Machines as art. It seems a bit odd to ponder it in today's world. But, that is because as a society, we have lost touch with the past. It is only very recently in our history that we have come to associate art with art museums and with the business of buying and selling art for outrageous prices. The Greek word techné, meaning "skill" or "craft" in modern parlance, originally captured art's meaning. Artists were craftspeople, and through their intense labor, they made beautiful objects of enduring cultural and historical value. Now, we have fine art. What does that mean? As pointed out in the fine art Wiki, "The separation of arts and crafts that exists in Europe and the United States is not shared by other cultures." So, there is an apparent schism between those who produce something useful and those who, according to the Wiki, produce something that "has been created primarily for aesthetic and intellectual purposes and judged for its beauty and meaningfulness..." The problem with fine art and this division is that it doesn't mesh well with our society as it presently exists. I am not suggesting an end to art museums---they serve an invaluable purpose in preserving culture and, more importantly, in guiding people in how to perceive. However, we need to bring back the concept of artisan, craft, and utility as natural extensions to how we define art, so that fine art does not represent the sole authority on "art." Due to technology, we live in world where "making" and "sensing" are made infinitely possible through inventions such as 3D printing, computer-aided design, games, and virtual reality. The time is ripe to slowly erode this pointless distinction between that which is done only for itself and that which may be useful. I find the Computer History Museum's Lesson Plan "Perceptions of Technology: Its Hidden Art and Beauty" both timely and appropriate. We are all artists now.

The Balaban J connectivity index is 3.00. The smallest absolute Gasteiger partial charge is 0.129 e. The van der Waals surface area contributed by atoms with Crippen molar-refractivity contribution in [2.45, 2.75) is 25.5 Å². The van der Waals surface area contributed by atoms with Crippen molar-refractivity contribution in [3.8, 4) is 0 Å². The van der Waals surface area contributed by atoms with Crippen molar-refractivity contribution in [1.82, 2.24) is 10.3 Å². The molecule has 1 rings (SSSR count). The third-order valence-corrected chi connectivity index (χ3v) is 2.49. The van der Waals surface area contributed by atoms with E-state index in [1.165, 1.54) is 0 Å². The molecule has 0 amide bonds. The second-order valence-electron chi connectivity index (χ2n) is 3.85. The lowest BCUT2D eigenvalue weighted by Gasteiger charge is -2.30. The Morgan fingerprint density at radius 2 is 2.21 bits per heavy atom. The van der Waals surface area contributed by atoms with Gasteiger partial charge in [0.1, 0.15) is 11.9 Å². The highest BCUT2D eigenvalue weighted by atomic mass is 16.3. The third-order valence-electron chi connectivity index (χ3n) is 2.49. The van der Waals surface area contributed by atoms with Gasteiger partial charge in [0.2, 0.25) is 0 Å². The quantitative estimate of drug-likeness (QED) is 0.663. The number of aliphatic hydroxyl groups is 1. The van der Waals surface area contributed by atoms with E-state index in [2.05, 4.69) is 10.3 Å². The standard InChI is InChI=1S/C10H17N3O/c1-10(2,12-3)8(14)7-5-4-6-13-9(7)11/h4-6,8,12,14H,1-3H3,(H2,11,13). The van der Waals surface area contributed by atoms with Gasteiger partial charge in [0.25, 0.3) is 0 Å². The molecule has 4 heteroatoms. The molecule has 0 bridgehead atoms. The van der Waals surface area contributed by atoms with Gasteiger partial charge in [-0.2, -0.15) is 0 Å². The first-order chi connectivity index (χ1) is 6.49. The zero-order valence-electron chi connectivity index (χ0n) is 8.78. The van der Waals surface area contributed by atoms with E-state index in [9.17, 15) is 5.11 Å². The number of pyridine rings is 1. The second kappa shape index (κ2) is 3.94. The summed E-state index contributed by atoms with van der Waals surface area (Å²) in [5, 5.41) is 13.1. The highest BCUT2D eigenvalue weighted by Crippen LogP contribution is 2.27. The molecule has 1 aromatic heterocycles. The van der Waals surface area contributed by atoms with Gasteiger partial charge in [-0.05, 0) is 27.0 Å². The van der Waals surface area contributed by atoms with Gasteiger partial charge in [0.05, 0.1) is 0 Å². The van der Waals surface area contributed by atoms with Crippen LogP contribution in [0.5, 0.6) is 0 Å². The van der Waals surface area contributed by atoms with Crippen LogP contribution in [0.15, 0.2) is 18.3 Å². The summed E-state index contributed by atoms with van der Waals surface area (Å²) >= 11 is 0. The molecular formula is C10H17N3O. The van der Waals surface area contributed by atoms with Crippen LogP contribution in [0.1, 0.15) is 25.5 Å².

Half Adder in Wood



Japanese Programmer/Artist Yamamiya Takashi created the above machine that represents a functional half-adder logic circuit. He was inspired after reading A. K. Dewdney's "A Tinkertoy Computer and Other Machinations". The operation in this circuit stems from Takashi's design of the AND gate. The AND gate's operation and look is seen inside his web page. At first, the half-adder design looks somewhat daunting, but it offers a certain aesthetic in puzzle-making and enjoyment in the art of logic. There is a piston-like wooden shape that represents the AND gate. The piston cannot move downward unless both L-shaped holders are also downward. This is logically equivalent to both inputs to the AND gate being 1. The downward extent of the piston is equivalent to an AND gate output of 1. This is a wonderful mechanical and artistic rendition of Boolean logic. As mentioned in the web page, the gears (3 of them) represent inverter functions. The rotating lever pinion at the top of the design is the 4th inverter. The pinions interact with the L-shaped racks to cause vertical motion, and vertical motion of the piston represents the AND gate outputs.

The Programmable Duck